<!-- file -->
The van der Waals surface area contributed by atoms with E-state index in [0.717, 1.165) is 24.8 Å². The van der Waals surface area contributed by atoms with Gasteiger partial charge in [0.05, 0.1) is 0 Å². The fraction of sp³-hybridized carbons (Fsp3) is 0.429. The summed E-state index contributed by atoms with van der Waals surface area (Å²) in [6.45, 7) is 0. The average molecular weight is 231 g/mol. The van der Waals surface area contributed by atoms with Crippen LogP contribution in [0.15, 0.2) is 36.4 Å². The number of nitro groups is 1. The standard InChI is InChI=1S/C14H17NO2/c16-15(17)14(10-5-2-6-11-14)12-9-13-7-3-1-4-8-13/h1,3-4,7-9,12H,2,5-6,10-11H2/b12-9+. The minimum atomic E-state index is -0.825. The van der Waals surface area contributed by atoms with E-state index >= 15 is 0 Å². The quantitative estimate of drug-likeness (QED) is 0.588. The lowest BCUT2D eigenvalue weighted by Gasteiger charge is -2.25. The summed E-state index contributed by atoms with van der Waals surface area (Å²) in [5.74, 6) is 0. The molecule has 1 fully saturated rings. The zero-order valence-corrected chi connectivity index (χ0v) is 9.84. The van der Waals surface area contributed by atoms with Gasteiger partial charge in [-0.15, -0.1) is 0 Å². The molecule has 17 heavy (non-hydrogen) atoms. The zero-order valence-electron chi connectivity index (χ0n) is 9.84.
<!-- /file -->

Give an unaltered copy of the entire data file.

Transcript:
The van der Waals surface area contributed by atoms with E-state index in [0.717, 1.165) is 24.8 Å². The van der Waals surface area contributed by atoms with Gasteiger partial charge in [0.05, 0.1) is 0 Å². The fraction of sp³-hybridized carbons (Fsp3) is 0.429. The summed E-state index contributed by atoms with van der Waals surface area (Å²) in [6.45, 7) is 0. The average molecular weight is 231 g/mol. The van der Waals surface area contributed by atoms with Crippen LogP contribution in [0.15, 0.2) is 36.4 Å². The number of nitro groups is 1. The standard InChI is InChI=1S/C14H17NO2/c16-15(17)14(10-5-2-6-11-14)12-9-13-7-3-1-4-8-13/h1,3-4,7-9,12H,2,5-6,10-11H2/b12-9+. The minimum atomic E-state index is -0.825. The van der Waals surface area contributed by atoms with E-state index >= 15 is 0 Å². The quantitative estimate of drug-likeness (QED) is 0.588. The lowest BCUT2D eigenvalue weighted by Gasteiger charge is -2.25. The summed E-state index contributed by atoms with van der Waals surface area (Å²) in [5.74, 6) is 0. The molecule has 1 fully saturated rings. The zero-order valence-corrected chi connectivity index (χ0v) is 9.84. The van der Waals surface area contributed by atoms with Gasteiger partial charge in [-0.15, -0.1) is 0 Å². The molecule has 17 heavy (non-hydrogen) atoms. The zero-order valence-electron chi connectivity index (χ0n) is 9.84.